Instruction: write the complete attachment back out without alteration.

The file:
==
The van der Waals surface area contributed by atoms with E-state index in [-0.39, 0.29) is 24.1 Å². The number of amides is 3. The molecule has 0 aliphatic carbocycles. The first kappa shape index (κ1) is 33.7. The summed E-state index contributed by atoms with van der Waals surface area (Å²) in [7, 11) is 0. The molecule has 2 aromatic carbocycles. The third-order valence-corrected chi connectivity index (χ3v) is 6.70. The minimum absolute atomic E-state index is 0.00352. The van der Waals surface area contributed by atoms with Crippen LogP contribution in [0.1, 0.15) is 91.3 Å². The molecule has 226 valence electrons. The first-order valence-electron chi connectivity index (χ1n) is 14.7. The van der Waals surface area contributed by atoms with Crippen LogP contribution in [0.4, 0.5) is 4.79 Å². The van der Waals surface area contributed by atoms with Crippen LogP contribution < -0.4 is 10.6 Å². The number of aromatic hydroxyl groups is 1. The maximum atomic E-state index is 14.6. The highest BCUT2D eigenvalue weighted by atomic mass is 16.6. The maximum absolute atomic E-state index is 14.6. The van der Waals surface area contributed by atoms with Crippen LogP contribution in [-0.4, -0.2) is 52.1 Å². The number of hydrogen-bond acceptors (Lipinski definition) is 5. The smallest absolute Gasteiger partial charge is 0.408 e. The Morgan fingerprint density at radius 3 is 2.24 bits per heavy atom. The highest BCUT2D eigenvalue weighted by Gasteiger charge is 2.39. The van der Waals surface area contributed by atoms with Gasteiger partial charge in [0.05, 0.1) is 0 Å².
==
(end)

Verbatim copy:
The van der Waals surface area contributed by atoms with E-state index in [-0.39, 0.29) is 24.1 Å². The number of amides is 3. The molecule has 0 aliphatic carbocycles. The first kappa shape index (κ1) is 33.7. The summed E-state index contributed by atoms with van der Waals surface area (Å²) in [7, 11) is 0. The molecule has 2 aromatic carbocycles. The third-order valence-corrected chi connectivity index (χ3v) is 6.70. The minimum absolute atomic E-state index is 0.00352. The van der Waals surface area contributed by atoms with Crippen LogP contribution in [0.1, 0.15) is 91.3 Å². The molecule has 226 valence electrons. The first-order valence-electron chi connectivity index (χ1n) is 14.7. The van der Waals surface area contributed by atoms with Crippen LogP contribution in [0.4, 0.5) is 4.79 Å². The van der Waals surface area contributed by atoms with Crippen LogP contribution < -0.4 is 10.6 Å². The number of aromatic hydroxyl groups is 1. The maximum atomic E-state index is 14.6. The highest BCUT2D eigenvalue weighted by atomic mass is 16.6. The maximum absolute atomic E-state index is 14.6. The van der Waals surface area contributed by atoms with Crippen LogP contribution in [-0.4, -0.2) is 52.1 Å². The number of hydrogen-bond acceptors (Lipinski definition) is 5. The smallest absolute Gasteiger partial charge is 0.408 e. The Morgan fingerprint density at radius 3 is 2.24 bits per heavy atom. The highest BCUT2D eigenvalue weighted by Gasteiger charge is 2.39. The van der Waals surface area contributed by atoms with Gasteiger partial charge in [0.05, 0.1) is 0 Å².